Very helpful information. Thank you. My comment is an exact duplicate of freshwebservices above. Youtube is good for SEO. Youtube is the second largest search engine after Google!! But I agree that it lacks professional appeal.
Great lesson! Thanks!
This was great article. Yes youtube is good and its free but not good for corporate websites/clients as it show annoying advertising and also show recommendations of competitors video some times after the video is over. I heard first time about brightcove from this post and will explore it in more details. Thanks again and keep us posted about such solutions which you gained form your experience. It helps!!
that sites is great to host videos, actually i use vimeo and youtube, but whats do you think about amazon s3?.
Thanks for this brilliant and helpful analysis. We’re about to launch a video site for sports where users submit their videos to attract attention. I was concerned about bandwidth, users in Africa and South America without huge resources or advanced technology, YouTube branding and the cost to us of using S3 for users without a YouTube account. By laying out a migration path you seem yo have solved all our issues in one fell swoop. Thanks.
Great article! Another great competitor, but not as large as Brightcove, is Screen9 in Sweden. We also offer a professional service for uploading videos from any device to any device using adaptive streaming. We are able to give great support and we work very closely with our customers, which is greatly valued and appreciated especially for start ups. Feel free to contact us if you would like to know more. Thanks /Samuel
Thanks for the post. We have used Brightcove for most of our clients. The largest one hosting a number of training videos. But the support for WordPress is a pain. We are searching for a more integrated solution.
Thank Alastair. I should update this and mention that we’re also moving away from Brightcove, partly because of the support.
We’re standardizing on [url=http://Wistia.com]Wistia.com[/url] now.
@tangoev I tell you what – could you ping us via @OSTraining.com">support@OSTraining.com? We have may have something interesting for you regarding Brightcove.
We’re now on Wistia and have loved the experience.
Thank you for a great article. We self host all videos right now, but it is not great for all the reasons you state above. I am seriously considering switching to Vimeo Pro, but have one major concern, which is security. We sell footage so have the need to display to buyers, but also need to protect against piracy. Is Vimeo Pro safe from piracy, or at least as safe as our current self hosting. Any advice would be greatly appreciated.
No, nothing is safe from piracy. If you put videos online, people will steal them.
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How about DailyMotion? It’s free, and you can disable branding on the embedded player.
That’s a reliable choice too. They’ve been around for a while.
I always met problems with Dailymotion, in New Caledonia (South Pacific near Australia) or even here in Canada now…
Very useful considerations! Thank you for sharing.
Thanks for the kind words Ricardo
Thanks, Steve, good info (as usual). However, in your next to last paragraph, you mention Brightcove again after Wistia. I know OST has moved to Wistia, do you mean Wistia will serve up the appropriate version?
And, when I looked at some of the comments they were 4 & 5 years old.
It is an updated article
I’m not sure when this article was written (some comments are from 5 years ago??) but in either case, the video hosting landscape has advanced the past few years.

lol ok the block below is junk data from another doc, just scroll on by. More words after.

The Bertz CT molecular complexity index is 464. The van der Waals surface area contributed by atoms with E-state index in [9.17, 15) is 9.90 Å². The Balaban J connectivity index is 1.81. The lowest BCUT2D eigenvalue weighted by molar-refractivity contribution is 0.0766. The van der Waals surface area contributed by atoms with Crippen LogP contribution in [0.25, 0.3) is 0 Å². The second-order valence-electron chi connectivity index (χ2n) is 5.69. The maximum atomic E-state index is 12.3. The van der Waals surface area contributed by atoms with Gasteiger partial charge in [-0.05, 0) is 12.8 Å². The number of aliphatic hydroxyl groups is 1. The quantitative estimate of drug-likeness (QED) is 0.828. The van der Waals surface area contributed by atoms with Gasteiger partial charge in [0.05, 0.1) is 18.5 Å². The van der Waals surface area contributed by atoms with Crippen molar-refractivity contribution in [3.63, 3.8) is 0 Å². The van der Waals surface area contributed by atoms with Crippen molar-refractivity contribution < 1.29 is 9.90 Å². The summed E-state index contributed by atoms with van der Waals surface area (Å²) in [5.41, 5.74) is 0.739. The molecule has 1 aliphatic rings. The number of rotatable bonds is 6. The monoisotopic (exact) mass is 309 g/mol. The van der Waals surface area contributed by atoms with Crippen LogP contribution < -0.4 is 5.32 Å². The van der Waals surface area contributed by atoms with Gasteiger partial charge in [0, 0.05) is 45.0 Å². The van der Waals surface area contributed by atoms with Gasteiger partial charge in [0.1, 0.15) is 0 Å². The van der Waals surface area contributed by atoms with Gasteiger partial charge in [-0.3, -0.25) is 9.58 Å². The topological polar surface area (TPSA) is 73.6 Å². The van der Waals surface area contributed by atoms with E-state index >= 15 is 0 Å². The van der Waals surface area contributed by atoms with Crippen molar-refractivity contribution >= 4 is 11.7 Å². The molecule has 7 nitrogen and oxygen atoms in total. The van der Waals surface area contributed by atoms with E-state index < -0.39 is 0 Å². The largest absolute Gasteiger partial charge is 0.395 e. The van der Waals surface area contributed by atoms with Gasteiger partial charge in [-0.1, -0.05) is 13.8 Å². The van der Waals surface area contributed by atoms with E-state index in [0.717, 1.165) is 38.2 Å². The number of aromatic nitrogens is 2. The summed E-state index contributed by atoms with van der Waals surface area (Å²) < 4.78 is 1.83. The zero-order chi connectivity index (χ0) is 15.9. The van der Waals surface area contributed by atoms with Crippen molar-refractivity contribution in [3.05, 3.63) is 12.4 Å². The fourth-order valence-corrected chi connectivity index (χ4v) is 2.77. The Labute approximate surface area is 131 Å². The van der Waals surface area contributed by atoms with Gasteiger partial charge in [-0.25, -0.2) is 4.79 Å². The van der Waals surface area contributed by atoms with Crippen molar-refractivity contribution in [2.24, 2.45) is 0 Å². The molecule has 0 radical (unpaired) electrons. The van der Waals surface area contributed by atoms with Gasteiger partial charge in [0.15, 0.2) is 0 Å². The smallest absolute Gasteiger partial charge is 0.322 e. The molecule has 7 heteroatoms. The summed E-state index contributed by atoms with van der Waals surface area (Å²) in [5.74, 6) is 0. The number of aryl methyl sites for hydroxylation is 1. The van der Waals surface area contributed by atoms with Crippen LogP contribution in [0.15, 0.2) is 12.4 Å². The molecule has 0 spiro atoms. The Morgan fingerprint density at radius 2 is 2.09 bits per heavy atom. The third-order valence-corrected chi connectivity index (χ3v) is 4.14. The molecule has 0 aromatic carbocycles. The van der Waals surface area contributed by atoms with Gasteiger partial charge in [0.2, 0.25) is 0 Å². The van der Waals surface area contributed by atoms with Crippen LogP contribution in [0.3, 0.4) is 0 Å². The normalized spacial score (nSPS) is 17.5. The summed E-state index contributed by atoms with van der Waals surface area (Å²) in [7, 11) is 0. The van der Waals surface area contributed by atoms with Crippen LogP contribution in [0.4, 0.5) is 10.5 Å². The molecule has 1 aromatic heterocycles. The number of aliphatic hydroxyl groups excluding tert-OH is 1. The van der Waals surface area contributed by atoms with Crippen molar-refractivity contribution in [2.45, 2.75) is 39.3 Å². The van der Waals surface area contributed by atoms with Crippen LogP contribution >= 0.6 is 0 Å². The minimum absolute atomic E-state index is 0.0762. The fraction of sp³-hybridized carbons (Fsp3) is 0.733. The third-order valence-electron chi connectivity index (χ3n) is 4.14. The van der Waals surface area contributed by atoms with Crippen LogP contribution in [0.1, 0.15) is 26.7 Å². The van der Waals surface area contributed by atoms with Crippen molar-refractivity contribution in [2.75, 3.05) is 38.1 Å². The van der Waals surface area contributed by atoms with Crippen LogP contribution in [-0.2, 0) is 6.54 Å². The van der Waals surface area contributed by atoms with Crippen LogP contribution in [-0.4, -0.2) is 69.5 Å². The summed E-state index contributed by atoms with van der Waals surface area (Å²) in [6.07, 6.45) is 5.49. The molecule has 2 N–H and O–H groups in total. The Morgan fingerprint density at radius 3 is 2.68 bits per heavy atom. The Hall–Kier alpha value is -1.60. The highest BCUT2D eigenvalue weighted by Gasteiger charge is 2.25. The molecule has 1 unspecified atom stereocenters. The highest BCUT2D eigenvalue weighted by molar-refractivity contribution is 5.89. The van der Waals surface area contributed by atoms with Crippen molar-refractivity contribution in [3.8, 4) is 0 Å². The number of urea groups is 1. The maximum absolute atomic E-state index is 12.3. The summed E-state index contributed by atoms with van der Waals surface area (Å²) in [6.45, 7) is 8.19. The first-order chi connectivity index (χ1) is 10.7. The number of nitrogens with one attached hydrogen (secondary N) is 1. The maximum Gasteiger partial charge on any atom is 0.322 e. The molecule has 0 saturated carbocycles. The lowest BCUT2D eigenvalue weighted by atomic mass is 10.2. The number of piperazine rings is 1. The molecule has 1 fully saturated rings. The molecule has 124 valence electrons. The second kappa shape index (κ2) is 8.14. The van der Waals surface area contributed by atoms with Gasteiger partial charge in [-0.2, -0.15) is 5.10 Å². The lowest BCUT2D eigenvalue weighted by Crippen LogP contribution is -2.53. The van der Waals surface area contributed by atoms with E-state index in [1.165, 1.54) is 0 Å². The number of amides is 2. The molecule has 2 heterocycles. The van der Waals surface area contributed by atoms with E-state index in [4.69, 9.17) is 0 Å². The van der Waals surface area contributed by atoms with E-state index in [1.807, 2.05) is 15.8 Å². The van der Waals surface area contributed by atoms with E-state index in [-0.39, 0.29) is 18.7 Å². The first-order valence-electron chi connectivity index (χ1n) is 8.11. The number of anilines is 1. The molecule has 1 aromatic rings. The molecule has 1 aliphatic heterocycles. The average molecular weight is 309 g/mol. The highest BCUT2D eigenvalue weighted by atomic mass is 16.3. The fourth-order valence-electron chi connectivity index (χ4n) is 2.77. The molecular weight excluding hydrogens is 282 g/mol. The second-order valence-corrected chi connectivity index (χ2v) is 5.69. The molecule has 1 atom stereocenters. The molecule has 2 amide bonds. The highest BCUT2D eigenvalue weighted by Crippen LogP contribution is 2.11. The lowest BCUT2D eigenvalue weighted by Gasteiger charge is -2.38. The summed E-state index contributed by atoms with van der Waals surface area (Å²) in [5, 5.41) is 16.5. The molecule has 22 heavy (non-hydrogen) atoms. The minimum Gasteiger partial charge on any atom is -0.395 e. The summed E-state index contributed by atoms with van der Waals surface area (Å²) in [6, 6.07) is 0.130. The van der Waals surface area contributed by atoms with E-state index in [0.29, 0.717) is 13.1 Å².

I agree that YouTube and Vimeo sites are great for promotions. You could say they are best used for branding and influencer outreach but not so good for professional videos, or when you want to get viewers to learn more about your product or service specifically. HTML5 video ensures that video is accessible across different devices and MPEG-Dash (still very new) helps viewers access video content at their data connection speed wherever they are in the world. So, lesson 4 (probably relevant at the time of writing this post) will become less of an issue.
Video hosting services should keep updating. Moving hosts is simply not practical if you have a lot of videos uploaded. As client demands increase, so should the hosting company keep up.
It is an updated article, While some may enjoy good internet speeds now I can assure you we have a wide audience and you would be surprised at the poor quality of internet available in some areas.
Thanks for your reply. When you write about poor quality internet are you speaking about specific countries? If so, I’d be really interested to know what kind of low quality you’ve or OS users experience. I live in The Netherlands and am quite spoilt. Everyone has broadband here. In fact since 2003/4, so it’s a given but I have no data on other countries and for my work this is good would be good to know.
If you have absolutely MUST self-host, look at using the HLS video format, S3 storage, and AWS Lambda + AWS Elastic Transcoder as your bullet-proof solution. Slidedeck discussing these principles available here: [url=https://events.drupal.org/neworleans2016/sessions/fast-video-anywhere-drupal-aws-workflow]https://events.drupal.org/n…[/url]
Hi Steve. What would recommend for a non-profit who would like to display about 75 videos on their site? Wistia is far too pricey for us. & we don’t want to upload them to YouTube. They’re currently stored in an Amazon S3 bucket – but I’m not sure how to get them to display on the site. Any suggestions? Thanks 🙂
Not many people have high speed connections? Really? are you serious? How about 95% of Europe, Japan, Singapore, North Korea, the middle east, many large cities in China, Canada, the US, etc. etc.
How about using Dash and HLS to get your video to automatically change bitrate and quality in fonction of the wifi connection ? It seems like a good idea and the only downside is that you would have to encode 12 different versions of your video.
great information post